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Thornton Wilder discovered Douglas, Arizona, when his T-Bird broke down. (Douglas Historical Society)

Thornton Wilder's Desert Oasis

For the Pulitzer Prize winning playwright, Douglas, Arizona was a place to "refresh the wells" and drive into the sunset

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The playwright and novelist Thornton Wilder won three Pulitzer Prizes, the admiration of his peers and success at the box office and bookstore. Ever accessible, he gave lectures, responded to queries about his plays and even acted in them. But eventually he tired of strangers asking him what the ladders in Our Town symbolized or what metaphor readers should take from The Bridge of San Luis Rey. Wilder had been so famous for so long that, nearing 65, he felt worn down. He wanted a break, he told the Associated Press in March 1962, so that he could "refresh the wells by getting away from it all in some quiet place."

Wilder's travels over the years had taken him to spas, aboard cruise liners and to world capitals, where he mingled with the intelligentsia. This time, though, he sought an unpretentious town in which to settle for a while, envisioning, he told the AP, "a little white frame house with a rickety front porch where I can laze away in the shade in a straight-backed wooden rocking chair." It would be a place where he could belly up to a local bar and hear real people talk about day-to-day trivialities. Most of all, he wanted a place where he could read and write at his own pace. He hoped, his nephew Tappan Wilder says, for "solitude without loneliness."

Shortly after noon on May 20, 1962, Wilder backed his five-year-old blue Thunderbird convertible out of the driveway of his Connecticut home and lighted out for the Great Southwest. After ten days on the road and almost 2,500 miles, the Thunderbird broke down on U.S. Highway 80, just east of Douglas, Arizona, a town of some 12,000 on the Mexican border about 120 miles southeast of Tucson. Douglas lay on the edge of the Chihuahuan Desert, and summer temperatures there routinely exceeded 100 degrees, broken only by occasional thunderstorms.

Wilder checked into the Hotel Gadsden, where rooms cost from $5 to $12 a night. Named for the United States diplomat who, in 1853, negotiated with Mexico for the land Douglas sits on, the Gadsden has an ornate, high ceiling with a stained-glass skylight. Its staircase is of Italian marble. Its restaurant offered a fried cornmeal breakfast with butter and syrup for 55 cents and a lunch of calves' brains, green chili and scrambled eggs with mashed potatoes for $1.25.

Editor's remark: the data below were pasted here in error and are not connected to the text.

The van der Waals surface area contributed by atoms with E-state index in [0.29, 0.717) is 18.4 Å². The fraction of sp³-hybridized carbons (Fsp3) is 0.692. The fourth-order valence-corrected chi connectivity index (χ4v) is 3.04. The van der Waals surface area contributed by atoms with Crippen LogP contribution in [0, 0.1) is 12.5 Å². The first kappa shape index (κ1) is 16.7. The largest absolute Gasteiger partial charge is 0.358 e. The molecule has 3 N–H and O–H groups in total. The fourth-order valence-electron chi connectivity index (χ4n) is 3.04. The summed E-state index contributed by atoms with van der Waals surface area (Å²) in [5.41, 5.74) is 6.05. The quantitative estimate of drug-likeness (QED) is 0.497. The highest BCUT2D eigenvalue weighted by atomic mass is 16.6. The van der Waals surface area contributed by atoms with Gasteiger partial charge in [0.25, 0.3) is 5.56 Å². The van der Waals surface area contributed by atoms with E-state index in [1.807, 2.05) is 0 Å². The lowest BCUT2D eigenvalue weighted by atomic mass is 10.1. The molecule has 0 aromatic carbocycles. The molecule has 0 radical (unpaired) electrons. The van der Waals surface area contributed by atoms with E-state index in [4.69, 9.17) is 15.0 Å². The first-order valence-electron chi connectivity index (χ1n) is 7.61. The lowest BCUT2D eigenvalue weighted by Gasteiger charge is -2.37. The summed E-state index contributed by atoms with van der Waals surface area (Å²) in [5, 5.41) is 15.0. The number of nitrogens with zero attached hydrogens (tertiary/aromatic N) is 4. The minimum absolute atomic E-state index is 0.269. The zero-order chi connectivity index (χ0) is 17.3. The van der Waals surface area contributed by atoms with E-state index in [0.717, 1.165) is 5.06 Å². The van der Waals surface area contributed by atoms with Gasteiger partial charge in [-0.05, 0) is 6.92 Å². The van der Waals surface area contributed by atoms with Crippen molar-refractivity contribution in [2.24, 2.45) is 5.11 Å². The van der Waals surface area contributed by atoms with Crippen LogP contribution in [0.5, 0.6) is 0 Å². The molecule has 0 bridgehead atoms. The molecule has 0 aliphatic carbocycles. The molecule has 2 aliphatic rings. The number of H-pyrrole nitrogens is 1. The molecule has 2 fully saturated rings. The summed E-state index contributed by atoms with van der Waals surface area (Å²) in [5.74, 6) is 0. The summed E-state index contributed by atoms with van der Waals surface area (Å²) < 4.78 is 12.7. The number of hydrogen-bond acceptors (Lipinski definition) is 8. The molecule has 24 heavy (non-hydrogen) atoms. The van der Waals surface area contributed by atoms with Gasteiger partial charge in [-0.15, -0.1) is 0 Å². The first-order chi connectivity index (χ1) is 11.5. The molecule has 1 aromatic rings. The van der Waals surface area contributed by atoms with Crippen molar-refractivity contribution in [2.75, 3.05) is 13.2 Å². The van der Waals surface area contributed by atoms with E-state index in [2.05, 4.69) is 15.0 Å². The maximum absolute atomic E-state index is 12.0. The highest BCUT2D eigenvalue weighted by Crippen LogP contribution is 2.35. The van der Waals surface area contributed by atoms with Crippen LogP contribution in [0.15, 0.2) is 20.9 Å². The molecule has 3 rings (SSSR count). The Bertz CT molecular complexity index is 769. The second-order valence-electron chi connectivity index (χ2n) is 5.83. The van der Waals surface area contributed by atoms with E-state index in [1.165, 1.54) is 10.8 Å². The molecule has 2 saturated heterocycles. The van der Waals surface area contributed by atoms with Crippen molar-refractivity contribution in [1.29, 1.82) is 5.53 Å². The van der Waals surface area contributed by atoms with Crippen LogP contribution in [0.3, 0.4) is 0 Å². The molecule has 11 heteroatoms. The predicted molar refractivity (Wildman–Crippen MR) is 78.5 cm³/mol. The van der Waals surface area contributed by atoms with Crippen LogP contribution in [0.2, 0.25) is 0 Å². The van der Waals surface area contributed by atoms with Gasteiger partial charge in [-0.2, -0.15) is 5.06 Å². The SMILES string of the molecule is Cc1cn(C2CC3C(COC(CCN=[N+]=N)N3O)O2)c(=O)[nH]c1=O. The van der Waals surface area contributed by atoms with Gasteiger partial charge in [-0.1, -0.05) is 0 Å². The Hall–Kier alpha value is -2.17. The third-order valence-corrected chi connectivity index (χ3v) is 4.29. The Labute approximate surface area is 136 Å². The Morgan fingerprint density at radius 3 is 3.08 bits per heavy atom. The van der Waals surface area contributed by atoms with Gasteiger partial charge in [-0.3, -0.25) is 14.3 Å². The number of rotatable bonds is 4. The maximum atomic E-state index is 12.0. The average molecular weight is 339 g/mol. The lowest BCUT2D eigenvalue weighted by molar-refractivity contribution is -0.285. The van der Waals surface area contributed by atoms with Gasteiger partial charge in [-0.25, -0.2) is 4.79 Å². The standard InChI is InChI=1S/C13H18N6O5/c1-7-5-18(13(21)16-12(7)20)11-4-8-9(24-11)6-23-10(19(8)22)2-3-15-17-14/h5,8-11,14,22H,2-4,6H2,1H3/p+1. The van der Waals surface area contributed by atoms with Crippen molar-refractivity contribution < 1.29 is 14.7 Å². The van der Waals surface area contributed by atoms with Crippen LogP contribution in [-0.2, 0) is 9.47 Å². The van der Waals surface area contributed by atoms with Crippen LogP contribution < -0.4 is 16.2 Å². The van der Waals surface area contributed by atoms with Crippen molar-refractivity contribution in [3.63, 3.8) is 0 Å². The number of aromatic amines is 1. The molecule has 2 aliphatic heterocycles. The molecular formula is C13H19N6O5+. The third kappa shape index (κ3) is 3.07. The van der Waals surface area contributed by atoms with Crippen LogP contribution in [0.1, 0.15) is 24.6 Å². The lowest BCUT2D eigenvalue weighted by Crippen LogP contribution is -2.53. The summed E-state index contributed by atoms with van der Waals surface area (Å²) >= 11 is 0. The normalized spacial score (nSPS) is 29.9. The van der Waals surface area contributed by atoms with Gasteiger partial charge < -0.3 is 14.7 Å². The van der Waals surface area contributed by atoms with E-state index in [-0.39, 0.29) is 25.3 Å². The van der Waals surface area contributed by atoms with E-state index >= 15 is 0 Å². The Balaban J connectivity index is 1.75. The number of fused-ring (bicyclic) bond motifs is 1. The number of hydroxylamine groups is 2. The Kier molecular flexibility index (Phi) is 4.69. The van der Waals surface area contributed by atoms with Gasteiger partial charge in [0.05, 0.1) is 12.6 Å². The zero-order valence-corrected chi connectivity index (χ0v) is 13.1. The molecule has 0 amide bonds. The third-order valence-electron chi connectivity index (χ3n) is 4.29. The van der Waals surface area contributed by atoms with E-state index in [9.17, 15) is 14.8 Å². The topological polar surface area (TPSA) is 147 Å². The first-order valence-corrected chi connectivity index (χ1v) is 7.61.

The Phelps Dodge copper smelter just west of town dominated the landscape—and the local economy. Established at the beginning of the 20th century by mining executive James Douglas, the town was laid out in a grid with streets wide enough for a 20-mule team to make a U-turn. It mixed an Anglo upper and merchant class with a strong, union-oriented Mexican-American working class; schools were loosely segregated.

Wilder informed his sister Isabel, who was handling his business affairs back East, that he found his fellow Gadsden bar patrons that first night an amiable lot. No one asked him about ambiguity in the poems of T. S. Eliot or nonlinearity in the fiction of John Dos Passos. He extended his stay for another day, then a week, followed by a month, finally staying more than two months at the Gadsden.

"Arizona is beautiful," he wrote to his friends writer-director Garson Kanin and his wife, actress Ruth Gordon, "oh, overwhelmingly beautiful." Wilder wrote frequently to friends and family, ruminating on literature, theater and his solitary life. He started a ritual of sunset drives into the nearby Sonoran Desert, and when he drove farther in search of good food—to Bisbee, Tombstone or Sierra Vista—he marveled at the "grandeur of the ride, an hour into the Book of Genesis." He introduced himself by his middle name, Niven, and people called him "Doc" or "Professor," perhaps because of the many questions he asked.

In early August, Wilder rented a small three-room furnished flat on the top floor of a two-story apartment house at the southwest corner of 12th Street and D Avenue. It had everything he needed: two single beds—one for himself, the other for his papers—a divan, an overstuffed chair, four gas burners atop a stove he was afraid to ignite, an unsteady card table on which to work and Art Nouveau lamps.

It was here that he established a routine of reading and writing. His agenda included Lope de Vega, Finnegans Wake and refreshing his Greek. He'd set his work aside around noon and stroll to the post office for his mail. Lunch was usually a sandwich of his own making, followed by more work. He'd take an occasional jaunt into Agua Prieta, the Mexican city adjoining Douglas, or explore other nearby towns. Dinner would usually find him at the Gadsden, the Palm Grove or the Pioneer Café. He'd end most evenings chatting in a bar. "My plan is working splendidly," he wrote to Isabel. Back in Connecticut, his sister told callers he was somewhere in the Southwest recovering from exhaustion.

A typical Wilder report: "Midnight: Went up to Top Hat to close the bar...new bowling alley restaurant and bar has stolen business from all over town." At the end of one letter, he wrote, "Now I must get this to the P.O and then go to the Gadsden Bar and get a hair of the dog that bit me last night." Sometimes, when Douglas bartenders announced last call, Wilder and his drinking buddies would cross the border a mile to the south to continue their drinking in Mexico.

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